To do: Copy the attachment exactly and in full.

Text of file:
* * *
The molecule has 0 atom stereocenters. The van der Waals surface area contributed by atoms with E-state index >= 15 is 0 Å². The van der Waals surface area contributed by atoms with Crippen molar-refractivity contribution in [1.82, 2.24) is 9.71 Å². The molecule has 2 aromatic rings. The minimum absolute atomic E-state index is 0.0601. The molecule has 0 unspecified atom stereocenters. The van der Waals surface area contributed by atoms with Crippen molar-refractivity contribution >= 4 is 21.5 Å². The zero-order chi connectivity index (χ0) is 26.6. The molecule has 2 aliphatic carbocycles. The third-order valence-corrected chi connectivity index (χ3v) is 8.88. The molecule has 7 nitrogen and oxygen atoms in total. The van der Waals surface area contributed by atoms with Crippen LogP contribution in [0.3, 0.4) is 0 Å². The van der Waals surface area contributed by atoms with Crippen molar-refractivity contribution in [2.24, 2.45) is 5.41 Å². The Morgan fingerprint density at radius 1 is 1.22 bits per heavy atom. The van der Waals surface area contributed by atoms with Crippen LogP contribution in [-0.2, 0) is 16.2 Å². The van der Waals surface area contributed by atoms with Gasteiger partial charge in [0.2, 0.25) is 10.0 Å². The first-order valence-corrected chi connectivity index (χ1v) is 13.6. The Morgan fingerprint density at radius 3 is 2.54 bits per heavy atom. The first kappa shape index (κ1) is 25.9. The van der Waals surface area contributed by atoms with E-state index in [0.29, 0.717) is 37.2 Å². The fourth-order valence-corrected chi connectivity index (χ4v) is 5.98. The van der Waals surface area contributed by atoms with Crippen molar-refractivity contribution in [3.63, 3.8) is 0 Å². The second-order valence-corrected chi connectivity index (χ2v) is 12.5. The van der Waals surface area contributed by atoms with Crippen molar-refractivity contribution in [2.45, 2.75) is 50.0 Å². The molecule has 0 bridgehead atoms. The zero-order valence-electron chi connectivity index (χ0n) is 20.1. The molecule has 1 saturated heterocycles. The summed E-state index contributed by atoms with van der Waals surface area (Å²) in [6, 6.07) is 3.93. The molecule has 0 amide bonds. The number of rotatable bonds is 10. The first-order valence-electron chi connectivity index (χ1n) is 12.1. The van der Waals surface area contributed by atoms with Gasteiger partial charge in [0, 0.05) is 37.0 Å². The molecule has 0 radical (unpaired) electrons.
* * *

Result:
The molecule has 0 atom stereocenters. The van der Waals surface area contributed by atoms with E-state index >= 15 is 0 Å². The van der Waals surface area contributed by atoms with Crippen molar-refractivity contribution in [1.82, 2.24) is 9.71 Å². The molecule has 2 aromatic rings. The minimum absolute atomic E-state index is 0.0601. The molecule has 0 unspecified atom stereocenters. The van der Waals surface area contributed by atoms with Crippen molar-refractivity contribution >= 4 is 21.5 Å². The zero-order chi connectivity index (χ0) is 26.6. The molecule has 2 aliphatic carbocycles. The third-order valence-corrected chi connectivity index (χ3v) is 8.88. The molecule has 7 nitrogen and oxygen atoms in total. The van der Waals surface area contributed by atoms with Crippen LogP contribution in [0.3, 0.4) is 0 Å². The van der Waals surface area contributed by atoms with Crippen molar-refractivity contribution in [2.24, 2.45) is 5.41 Å². The Morgan fingerprint density at radius 1 is 1.22 bits per heavy atom. The van der Waals surface area contributed by atoms with Crippen LogP contribution in [-0.2, 0) is 16.2 Å². The van der Waals surface area contributed by atoms with Gasteiger partial charge in [0.2, 0.25) is 10.0 Å². The first-order valence-corrected chi connectivity index (χ1v) is 13.6. The Morgan fingerprint density at radius 3 is 2.54 bits per heavy atom. The first kappa shape index (κ1) is 25.9. The van der Waals surface area contributed by atoms with E-state index in [0.29, 0.717) is 37.2 Å². The fourth-order valence-corrected chi connectivity index (χ4v) is 5.98. The van der Waals surface area contributed by atoms with Crippen molar-refractivity contribution in [3.63, 3.8) is 0 Å². The second-order valence-corrected chi connectivity index (χ2v) is 12.5. The van der Waals surface area contributed by atoms with Crippen molar-refractivity contribution in [2.45, 2.75) is 50.0 Å². The molecule has 0 bridgehead atoms. The zero-order valence-electron chi connectivity index (χ0n) is 20.1. The molecule has 1 saturated heterocycles. The summed E-state index contributed by atoms with van der Waals surface area (Å²) in [6, 6.07) is 3.93. The molecule has 0 amide bonds. The number of rotatable bonds is 10. The first-order valence-electron chi connectivity index (χ1n) is 12.1. The van der Waals surface area contributed by atoms with Gasteiger partial charge in [0, 0.05) is 37.0 Å². The molecule has 0 radical (unpaired) electrons.